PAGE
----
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What is a cookie,    And where did it          come from?
Cookie: a small sweet cake.
Cookies are usually small,round, flat and crisp!
There are many types                       and kinds of cookies                       today….**** different cookies collage
But where did thesecookies come from?
The first cookie  was created by        accident!
The Dutch would test theiroven temperature by usinga small amount of cakebatter.
“Koekje” is what the Dutch called it, AKA     “little cake”
The first cookieswere made without      sugar!
By the end of the 1400s they were  growing more popular!
You could buy themin the streets of Paris.
They were mainly for traveling at firstbecause they stayed fresh for longperiods of time.
As people began traveling, cookies were their main food source.
Dutch, English, and Scottish immigrants brought cookies to the US in the 1600s.
Butter cookies todayresemble the first English teacakes and Scottish      Shortbread.
By the 1700s Koekje evolved in the      word cookie or cookey.
British loved them, incorporating them  into their daily tea gatherings.
They would call them biscuits or sweet  buns.
Often only flavored with nothing morethan butter or a drop of rose water.
During the 17th and 18th centuriescookies were baked at home as specialtreats.
Sugar was very expensiveand a lot of labor wasput in to baking cookies.
The 19th century was huge   for baking cookies!
Sugar and flourbecame affordable.
Chemical rising agents were developed.
Modern ovenswere introduced,with thermostats!
This allowed for the creationof many different types of cookies!
Cookie recipes used to be hidden in the back of the recipe books, but as things became more modern, so did cook books!
Cookies began to have their own sections in  cookbooks!
Mainly cookies were bakedwith nuts or raisins.
It wasn’t until 1937 when Ruth Wakefield   ran out of nuts.
She substituted with a bar of  baking chocolate.
This is where The Toll House Cookiegot its name!
From Ruth’sRestaurant, The Toll House Restaurant.
She and her husband owned an Inn that  was located next to a train track,  perfect for travelers.
Many travelers would stop and eat at her restaurant.
Ruth’s cookies were becoming          well known.
With the help ofBetty Crocker, Ruth’scookies becamenationally known.
Betty Crocker had a radio station and did a segment on “Famous Foods From Famous Eating Places.”
In 1939 Ruth madean agreement with      Nestle.
They could print her recipe on their package of chocolate!
They made a special new chocolate  bar that the recipe would be printed  on.
The new chocolate bar was scored; it  made for easy cutting at home.
In return she got a lifetime supply ofchocolate to bake her famous cookies!
In 1940 Ruth sold her legal rights of the  Toll House cookie to Nestle.
Forty years later….
Nestle lost its exclusive rightto the trademark in federal            court.
Now Tollhouse is known as a descriptive term for a cookie.
Today more than halfthe cookies baked athome are chocolate    chip cookies.
Cookies are consumed in95.2 percent of US households.
Americans alone consume over 2 billion cookies a year….
Or 300 Cookies foreach person annually!
Now you know when and where cookies have evolved from!
ReferencesBlock, S., & Holloway, S. (1998). The Kitchen Project.   Retrieved from   http://www.kitchenproject.com/history/...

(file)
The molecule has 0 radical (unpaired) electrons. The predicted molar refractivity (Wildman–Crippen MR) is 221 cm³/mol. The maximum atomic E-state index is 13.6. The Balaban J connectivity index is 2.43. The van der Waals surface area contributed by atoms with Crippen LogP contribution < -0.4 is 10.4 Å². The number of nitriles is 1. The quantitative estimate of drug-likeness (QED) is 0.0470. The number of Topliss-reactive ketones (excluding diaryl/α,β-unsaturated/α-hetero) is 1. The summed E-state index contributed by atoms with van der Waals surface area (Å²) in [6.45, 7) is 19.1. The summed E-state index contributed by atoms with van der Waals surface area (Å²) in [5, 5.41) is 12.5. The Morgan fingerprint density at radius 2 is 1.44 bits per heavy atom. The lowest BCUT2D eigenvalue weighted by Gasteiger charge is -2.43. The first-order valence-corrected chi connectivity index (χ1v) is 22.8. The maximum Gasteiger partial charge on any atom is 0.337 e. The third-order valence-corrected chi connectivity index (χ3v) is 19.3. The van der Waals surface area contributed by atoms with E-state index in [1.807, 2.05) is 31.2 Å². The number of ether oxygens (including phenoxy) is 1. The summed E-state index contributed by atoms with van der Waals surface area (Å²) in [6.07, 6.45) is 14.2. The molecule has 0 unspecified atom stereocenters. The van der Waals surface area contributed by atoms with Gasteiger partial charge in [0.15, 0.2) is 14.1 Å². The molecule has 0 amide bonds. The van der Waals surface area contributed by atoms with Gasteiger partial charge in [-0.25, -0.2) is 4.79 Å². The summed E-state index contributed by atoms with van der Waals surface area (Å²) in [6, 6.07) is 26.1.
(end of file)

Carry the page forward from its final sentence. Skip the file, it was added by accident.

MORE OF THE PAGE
References Cont’Slide 4Sylvie Bouchard. (Photographer). (2008). Stock Photo – Close-up of a pile of different cookies isol...
References Cont’slide 22[Housewife baking]. Retrieved October 7th, 2012, from: http://lifesafeast.blogspot.com/2009/11/one...
References Cont’Slide 38[Betty Crocker]. Retrieved October 7th, 2012, from: http://www.lippincott.com/work/betty-crockersl...
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The History of cookies

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Transcript of "Historyofcookiesslideshow"

  1. 1. What is a cookie, And where did it come from?
  2. 2. Cookie: a small sweet cake.
  3. 3. Cookies are usually small,round, flat and crisp!
  4. 4. There are many types and kinds of cookies today….**** different cookies collage
  5. 5. But where did thesecookies come from?
  6. 6. The first cookie was created by accident!
  7. 7. The Dutch would test theiroven temperature by usinga small amount of cakebatter.
  8. 8. “Koekje” is what the Dutch called it, AKA “little cake”
  9. 9. The first cookieswere made without sugar!
  10. 10. By the end of the 1400s they were growing more popular!
  11. 11. You could buy themin the streets of Paris.
  12. 12. They were mainly for traveling at firstbecause they stayed fresh for longperiods of time.
  13. 13. As people began traveling, cookies were their main food source.
  14. 14. Dutch, English, and Scottish immigrants brought cookies to the US in the 1600s.
  15. 15. Butter cookies todayresemble the first English teacakes and Scottish Shortbread.
  16. 16. By the 1700s Koekje evolved in the word cookie or cookey.
  17. 17. British loved them, incorporating them into their daily tea gatherings.
  18. 18. They would call them biscuits or sweet buns.
  19. 19. Often only flavored with nothing morethan butter or a drop of rose water.
  20. 20. During the 17th and 18th centuriescookies were baked at home as specialtreats.
  21. 21. Sugar was very expensiveand a lot of labor wasput in to baking cookies.
  22. 22. The 19th century was huge for baking cookies!
  23. 23. Sugar and flourbecame affordable.
  24. 24. Chemical rising agents were developed.
  25. 25. Modern ovenswere introduced,with thermostats!
  26. 26. This allowed for the creationof many different types of cookies!
  27. 27. Cookie recipes used to be hidden in the back of the recipe books, but as things became more modern, so did cook books!
  28. 28. Cookies began to have their own sections in cookbooks!